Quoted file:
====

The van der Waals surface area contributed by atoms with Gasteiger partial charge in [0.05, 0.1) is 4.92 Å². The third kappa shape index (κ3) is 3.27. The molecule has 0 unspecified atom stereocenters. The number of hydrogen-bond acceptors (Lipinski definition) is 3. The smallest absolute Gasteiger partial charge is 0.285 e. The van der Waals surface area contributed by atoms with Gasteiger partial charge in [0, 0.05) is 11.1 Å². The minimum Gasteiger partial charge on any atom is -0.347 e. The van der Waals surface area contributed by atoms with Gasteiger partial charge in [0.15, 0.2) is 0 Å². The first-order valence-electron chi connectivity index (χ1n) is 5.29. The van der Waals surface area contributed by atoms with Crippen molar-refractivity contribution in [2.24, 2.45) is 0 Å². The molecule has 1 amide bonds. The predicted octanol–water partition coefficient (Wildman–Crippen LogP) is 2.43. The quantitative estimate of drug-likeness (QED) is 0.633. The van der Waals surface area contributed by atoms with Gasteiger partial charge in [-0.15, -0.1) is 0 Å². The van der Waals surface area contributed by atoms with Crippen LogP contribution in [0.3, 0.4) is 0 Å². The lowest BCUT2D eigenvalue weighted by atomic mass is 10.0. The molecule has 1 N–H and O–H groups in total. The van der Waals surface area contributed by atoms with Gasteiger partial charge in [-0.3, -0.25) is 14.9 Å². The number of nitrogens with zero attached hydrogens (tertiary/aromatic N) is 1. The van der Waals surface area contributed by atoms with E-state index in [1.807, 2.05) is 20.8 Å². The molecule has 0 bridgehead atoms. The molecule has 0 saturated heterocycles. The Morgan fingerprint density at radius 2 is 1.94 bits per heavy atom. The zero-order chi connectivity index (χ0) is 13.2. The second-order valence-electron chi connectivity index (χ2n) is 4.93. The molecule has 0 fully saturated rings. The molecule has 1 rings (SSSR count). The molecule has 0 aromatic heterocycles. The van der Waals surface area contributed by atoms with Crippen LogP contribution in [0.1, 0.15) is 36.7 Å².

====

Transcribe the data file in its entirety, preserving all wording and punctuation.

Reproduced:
The van der Waals surface area contributed by atoms with Gasteiger partial charge in [0.05, 0.1) is 4.92 Å². The third kappa shape index (κ3) is 3.27. The molecule has 0 unspecified atom stereocenters. The number of hydrogen-bond acceptors (Lipinski definition) is 3. The smallest absolute Gasteiger partial charge is 0.285 e. The van der Waals surface area contributed by atoms with Gasteiger partial charge in [0, 0.05) is 11.1 Å². The minimum Gasteiger partial charge on any atom is -0.347 e. The van der Waals surface area contributed by atoms with Gasteiger partial charge in [0.15, 0.2) is 0 Å². The first-order valence-electron chi connectivity index (χ1n) is 5.29. The van der Waals surface area contributed by atoms with Crippen molar-refractivity contribution in [2.24, 2.45) is 0 Å². The molecule has 1 amide bonds. The predicted octanol–water partition coefficient (Wildman–Crippen LogP) is 2.43. The quantitative estimate of drug-likeness (QED) is 0.633. The van der Waals surface area contributed by atoms with Gasteiger partial charge in [-0.15, -0.1) is 0 Å². The van der Waals surface area contributed by atoms with Crippen LogP contribution in [0.3, 0.4) is 0 Å². The lowest BCUT2D eigenvalue weighted by atomic mass is 10.0. The molecule has 1 N–H and O–H groups in total. The van der Waals surface area contributed by atoms with Gasteiger partial charge in [-0.3, -0.25) is 14.9 Å². The number of nitrogens with zero attached hydrogens (tertiary/aromatic N) is 1. The van der Waals surface area contributed by atoms with E-state index in [1.807, 2.05) is 20.8 Å². The molecule has 0 bridgehead atoms. The molecule has 0 saturated heterocycles. The Morgan fingerprint density at radius 2 is 1.94 bits per heavy atom. The zero-order chi connectivity index (χ0) is 13.2. The second-order valence-electron chi connectivity index (χ2n) is 4.93. The molecule has 0 fully saturated rings. The molecule has 1 rings (SSSR count). The molecule has 0 aromatic heterocycles. The van der Waals surface area contributed by atoms with Crippen LogP contribution in [0.1, 0.15) is 36.7 Å².